New cafe aims to uplift South LA community through healthy food and outreach programs
While the room still smelled faintly of fresh paint, the owners and staff of the South LA Cafe made sure the layout of the space was spotless. They moved chairs and tables around and put up decorations to reinforce their urban high-art aesthetic, all of which either came from local stores or was donated by neighbors.
As they bustled around the space, Joe and Celia Ward-Wallace were preparing for the upcoming city inspection — something that would bring them closer to realizing their long-held dream of owning a cafe. From drip coffee and muffins, the idea for the cafe evolved into a family-owned business focused on building community and combating the food shortages families in the area experience.
For Joe and Celia, both co-owners of the upcoming South LA Cafe, this inspection is the last step toward finally opening the cafe doors and initiating their big community outreach plans. For the past few years, they have seen South Los Angeles slowly develop into a food desert due to distant food sellers as well as gentrification from larger, more corporate businesses that have pushed people out.
Together, the couple found that the best way to fight back against these issues and give back to the city they grew up in was to open their own space, South LA Cafe.
The plan is for the cafe to function as both a market and a community outreach program, especially since it sits in front of a charter school and at the major intersection of Martin Luther King Jr. Boulevard and Western Avenue. The owners plan to serve fresh, organic food that they believe bigger markets have not provided, including fruit and vegetables.
A look at their menu shows cold and hot drinks, healthy snacks, baked goods and a South LA Cafe special, the South LA Freeze, a hybrid between a milkshake and a frappuccino with whipped cream.
When it comes to outreach, South LA Cafe plans to be the kind of gathering place that uplifts the community. The owners want to connect those in need with food and water, the youth with education and safety and the unemployed with job training and resources.
“A food hub is what it is going to be. I told my wife, ‘Let’s make this bigger than a coffee shop,’ and now it is its own thing,” he said.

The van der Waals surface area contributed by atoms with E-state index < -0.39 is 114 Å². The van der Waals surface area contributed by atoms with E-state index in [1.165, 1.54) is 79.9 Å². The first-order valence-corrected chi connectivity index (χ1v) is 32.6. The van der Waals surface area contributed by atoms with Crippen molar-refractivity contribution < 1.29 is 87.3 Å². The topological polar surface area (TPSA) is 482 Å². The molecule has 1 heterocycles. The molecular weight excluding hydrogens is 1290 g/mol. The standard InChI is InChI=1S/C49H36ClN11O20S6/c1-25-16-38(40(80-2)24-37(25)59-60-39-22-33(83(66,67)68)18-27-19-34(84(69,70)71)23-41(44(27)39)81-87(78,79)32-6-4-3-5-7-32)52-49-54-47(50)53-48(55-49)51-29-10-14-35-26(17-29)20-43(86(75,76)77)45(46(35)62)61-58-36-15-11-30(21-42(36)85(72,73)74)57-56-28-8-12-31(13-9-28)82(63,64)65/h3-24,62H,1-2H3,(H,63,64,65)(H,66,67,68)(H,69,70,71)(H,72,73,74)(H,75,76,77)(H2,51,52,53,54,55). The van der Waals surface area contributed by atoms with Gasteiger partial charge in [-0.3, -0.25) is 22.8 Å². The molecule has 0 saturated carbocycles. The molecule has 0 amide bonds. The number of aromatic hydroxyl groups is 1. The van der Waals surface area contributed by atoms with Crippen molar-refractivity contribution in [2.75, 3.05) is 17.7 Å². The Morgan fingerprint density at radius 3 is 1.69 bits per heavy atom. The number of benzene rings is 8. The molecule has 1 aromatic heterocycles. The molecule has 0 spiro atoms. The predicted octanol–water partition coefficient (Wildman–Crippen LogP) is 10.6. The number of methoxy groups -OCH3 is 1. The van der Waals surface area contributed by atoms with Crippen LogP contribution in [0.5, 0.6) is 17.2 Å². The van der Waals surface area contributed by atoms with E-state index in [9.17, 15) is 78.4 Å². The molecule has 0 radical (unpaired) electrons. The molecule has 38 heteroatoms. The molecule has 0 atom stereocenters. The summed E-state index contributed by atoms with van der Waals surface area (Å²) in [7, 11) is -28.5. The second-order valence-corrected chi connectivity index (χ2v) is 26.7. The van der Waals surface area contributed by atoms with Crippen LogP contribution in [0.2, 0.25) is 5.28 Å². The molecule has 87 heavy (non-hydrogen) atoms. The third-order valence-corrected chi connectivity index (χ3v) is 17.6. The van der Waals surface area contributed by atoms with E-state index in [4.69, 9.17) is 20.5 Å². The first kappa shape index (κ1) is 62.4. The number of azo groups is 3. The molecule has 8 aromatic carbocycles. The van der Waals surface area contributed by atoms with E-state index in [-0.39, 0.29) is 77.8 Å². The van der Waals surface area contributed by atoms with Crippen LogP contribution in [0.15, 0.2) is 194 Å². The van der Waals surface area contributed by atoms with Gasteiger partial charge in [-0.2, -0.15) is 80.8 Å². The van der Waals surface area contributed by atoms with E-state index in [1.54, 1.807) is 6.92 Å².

For Joe, who was born and raised in South L.A., owning a small coffee shop is a dream he’s been holding onto for the past 20 years. But as he saw the need for something more in his community, that dream expanded into a large corner space and a local market for people to seek safety and refreshment.
As the inspection approaches, he paces around the work area, forming a schedule for further clean-up and more phone calls. Meanwhile, his wife teaches the newly hired barista about the different kinds of coffee.
Joe wears a smile and a black shirt with the cafe’s logo emblazoned across his chest, nervous for what city officials will say but confident in the work everyone has put in to make this cafe a reality.
South LA Cafe has now passed the inspection that occurred Thursday and the owners say the soft opening will take place on Tuesday.
The two plan to use the soft opening to introduce themselves and spread the word to the community about their business and their goals. The owners want to get people through the doors through word-of-mouth, which is how they want to share their plans to serve the community until they reach the grand opening in December.
Once the cafe is in full swing, Joe and Celia plan to include photograph galleries, poetry events and gatherings for beginner artists and writers. Celia also wants to set up a small community library where patrons can take and share books written by locals and marginalized authors. The cafe has even received help from organizations like The Free Black Woman’s Library to build on these activities.
By putting together their own resources and gathering additional funds through crowdfunding, the two were able to develop the cafe space and will be able to bring in local artists and organizations to contribute to the cafe’s future events.
South LA Cafe will be a spot where black and Chicano communities in the city can feel safe and seek out opportunities of employment and artistic expression, Joe said. The owners said they’ve hired people from marginalized communities as well as the formerly incarcerated to reinforce the welcoming environment they want to build for others.
“From a spiritual purpose, all of the good energy of the universe was pushing me and telling me that this was my purpose and that this is what I am supposed to do,” she said.
Celia, an L.A. native, spearheads the community organization aspect of the business. She said she grew up with community work as the norm throughout her life because her parents were union organizers. Starting a business has been stressful, but their values of spirituality and social justice pushed them forward, Celia said.
“It has tested every bit of ourselves and our relationship, as well as our families and bank accounts,” she said. “However, if it hadn’t been so clear that the community had been dying for something like this, we would not have gotten this far.”
As they continue to prepare for the soft opening and then for the grand opening in December, Joe and Celia said everyone is waiting for it with bated breath and giddy excitement.
“It all feels so aligned,” Celia said.